But there is no cure.
Type 1 diabetes remains a genuinely horrific condition. It can blind you, require the amputation of limbs, incite a heart attack, or throw you into a coma -- and the only way to keep safe is to monitor every bite of food, and test your blood often.
Imagine trying to explain to your little child that their immune system has destroyed part of their body, and they must have shots every day, and their fingers pricked with sharp objects, over and over, no matter how they cry, because they'll die if they don't.
I remember the pain in the voice of Dr. Francisco Prieto on the board of directors for CIRM -- talking about his first amputation, when he had to saw off a patient's foot, because of diabetes.
I remember my Uncle Ben, who died of the condition. His kidneys failed, and he had to have his blood washed by dialysis, day after day.
Instead, imagine a device the size of a credit card, to be implanted under the skin, and then -- forgotten. Called "an encapsulation medical device", Encaptra, it contains cells designed to replace the islet cells which type 1 diabetes takes away.
Embryonic stem cells are differentiated into cells that ultimately make hormones, including insulin. These "progenitor" cells are inserted into the Encaptra drug delivery device, and mature in the body into the islet cells that produce insulin.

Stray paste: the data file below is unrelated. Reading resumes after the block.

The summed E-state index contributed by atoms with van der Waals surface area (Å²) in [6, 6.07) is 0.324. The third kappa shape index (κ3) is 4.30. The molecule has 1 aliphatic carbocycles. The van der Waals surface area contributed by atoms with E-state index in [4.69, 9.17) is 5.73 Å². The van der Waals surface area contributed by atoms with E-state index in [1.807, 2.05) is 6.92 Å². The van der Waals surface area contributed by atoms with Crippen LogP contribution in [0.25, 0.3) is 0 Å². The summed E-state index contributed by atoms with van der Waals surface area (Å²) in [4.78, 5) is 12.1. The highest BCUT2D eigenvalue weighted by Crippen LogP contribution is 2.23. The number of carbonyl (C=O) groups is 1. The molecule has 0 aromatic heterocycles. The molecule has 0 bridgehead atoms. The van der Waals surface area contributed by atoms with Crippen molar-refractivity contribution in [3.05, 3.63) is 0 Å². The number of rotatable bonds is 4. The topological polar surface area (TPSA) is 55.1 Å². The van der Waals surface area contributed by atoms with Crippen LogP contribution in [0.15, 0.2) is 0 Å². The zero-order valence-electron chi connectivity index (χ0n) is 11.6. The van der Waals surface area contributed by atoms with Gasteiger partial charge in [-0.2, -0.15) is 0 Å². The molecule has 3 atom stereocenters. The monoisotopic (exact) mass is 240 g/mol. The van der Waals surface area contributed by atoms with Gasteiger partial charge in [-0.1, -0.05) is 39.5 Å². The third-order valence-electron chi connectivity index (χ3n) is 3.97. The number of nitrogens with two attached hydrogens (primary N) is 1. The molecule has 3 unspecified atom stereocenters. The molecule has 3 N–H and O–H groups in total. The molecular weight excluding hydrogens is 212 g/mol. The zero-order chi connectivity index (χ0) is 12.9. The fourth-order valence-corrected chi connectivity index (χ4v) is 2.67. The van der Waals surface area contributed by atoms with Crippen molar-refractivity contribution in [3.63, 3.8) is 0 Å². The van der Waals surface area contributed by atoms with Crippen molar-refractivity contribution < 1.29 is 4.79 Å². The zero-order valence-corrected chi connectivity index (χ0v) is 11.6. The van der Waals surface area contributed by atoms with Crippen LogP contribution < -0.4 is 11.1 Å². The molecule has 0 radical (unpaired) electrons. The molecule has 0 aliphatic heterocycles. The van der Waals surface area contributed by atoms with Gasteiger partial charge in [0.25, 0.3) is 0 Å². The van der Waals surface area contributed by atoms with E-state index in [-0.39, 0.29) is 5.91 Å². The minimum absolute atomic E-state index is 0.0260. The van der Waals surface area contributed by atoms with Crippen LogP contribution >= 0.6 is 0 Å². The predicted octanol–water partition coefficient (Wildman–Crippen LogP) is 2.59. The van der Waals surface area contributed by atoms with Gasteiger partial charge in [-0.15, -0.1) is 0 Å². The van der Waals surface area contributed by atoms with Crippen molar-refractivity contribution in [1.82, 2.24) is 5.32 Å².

The "credit card" is amazing, scientifically. It is porous, with holes so small the body's attack cells can't get through to kill the good cells, but the oxygen and life support nutrients can come in, and the insulin can get out.
They have tried miniature versions on diabetic mice, and they were cured, again and again and again.
If it works on people, the world changes.
If we can cure just one "incurable" disease, the floodgates to research funding will open and economy-crushing medical costs will be reduced.
I spoke with Bob Klein, recently retired Chairman of the Board of Directors for CIRM, and father of a diabetic son, Jordan. Bob has been a massive fundraiser for diabetes for many years, leading JDRF as it funded more than a billion dollars of research. He has seen pretty much everything when it comes to diabetes.
What did he think about the ViaCyte project?
"It is one of the most important and promising projects CIRM has ever funded," he said.
ViaCyte's Chief Scientific Officer, Kevin D'Amour, responded positively when I asked him if it was appropriate to use the word "cure" in regards to their project.
Like any good scientist, he was cautious, but said:
"Our product has the potential to provide patients with what amounts to a cure. The first human trials (in early 2014, if all goes well) will be conducted in patients with the disease; while demonstrating safety will be the primary endpoint, we will also be accessing efficacy, all in accordance with FDA requirements."
And then he added words every advocate would echo:
"We have already cured thousands of mice; it is time we started curing some people."